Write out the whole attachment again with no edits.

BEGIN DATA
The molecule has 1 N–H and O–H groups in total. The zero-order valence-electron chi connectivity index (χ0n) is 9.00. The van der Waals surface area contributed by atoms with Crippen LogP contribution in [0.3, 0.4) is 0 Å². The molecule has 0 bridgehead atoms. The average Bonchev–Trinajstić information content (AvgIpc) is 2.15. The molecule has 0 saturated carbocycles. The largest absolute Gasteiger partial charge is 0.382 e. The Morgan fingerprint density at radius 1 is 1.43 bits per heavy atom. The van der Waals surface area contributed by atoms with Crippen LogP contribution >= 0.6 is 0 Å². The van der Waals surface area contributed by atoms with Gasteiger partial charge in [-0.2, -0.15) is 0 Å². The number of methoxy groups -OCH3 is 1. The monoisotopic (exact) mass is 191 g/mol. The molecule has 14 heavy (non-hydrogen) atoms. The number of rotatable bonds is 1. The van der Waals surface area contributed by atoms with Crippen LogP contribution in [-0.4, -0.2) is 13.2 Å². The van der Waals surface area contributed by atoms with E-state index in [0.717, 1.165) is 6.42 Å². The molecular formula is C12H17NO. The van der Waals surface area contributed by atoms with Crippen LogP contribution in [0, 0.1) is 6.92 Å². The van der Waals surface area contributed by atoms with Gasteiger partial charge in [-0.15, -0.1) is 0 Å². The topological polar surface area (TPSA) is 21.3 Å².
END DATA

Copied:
The molecule has 1 N–H and O–H groups in total. The zero-order valence-electron chi connectivity index (χ0n) is 9.00. The van der Waals surface area contributed by atoms with Crippen LogP contribution in [0.3, 0.4) is 0 Å². The molecule has 0 bridgehead atoms. The average Bonchev–Trinajstić information content (AvgIpc) is 2.15. The molecule has 0 saturated carbocycles. The largest absolute Gasteiger partial charge is 0.382 e. The Morgan fingerprint density at radius 1 is 1.43 bits per heavy atom. The van der Waals surface area contributed by atoms with Crippen LogP contribution >= 0.6 is 0 Å². The van der Waals surface area contributed by atoms with Gasteiger partial charge in [-0.2, -0.15) is 0 Å². The number of methoxy groups -OCH3 is 1. The monoisotopic (exact) mass is 191 g/mol. The molecule has 14 heavy (non-hydrogen) atoms. The number of rotatable bonds is 1. The van der Waals surface area contributed by atoms with Crippen LogP contribution in [-0.4, -0.2) is 13.2 Å². The van der Waals surface area contributed by atoms with E-state index in [0.717, 1.165) is 6.42 Å². The molecular formula is C12H17NO. The van der Waals surface area contributed by atoms with Crippen LogP contribution in [0, 0.1) is 6.92 Å². The van der Waals surface area contributed by atoms with Gasteiger partial charge in [-0.15, -0.1) is 0 Å². The topological polar surface area (TPSA) is 21.3 Å².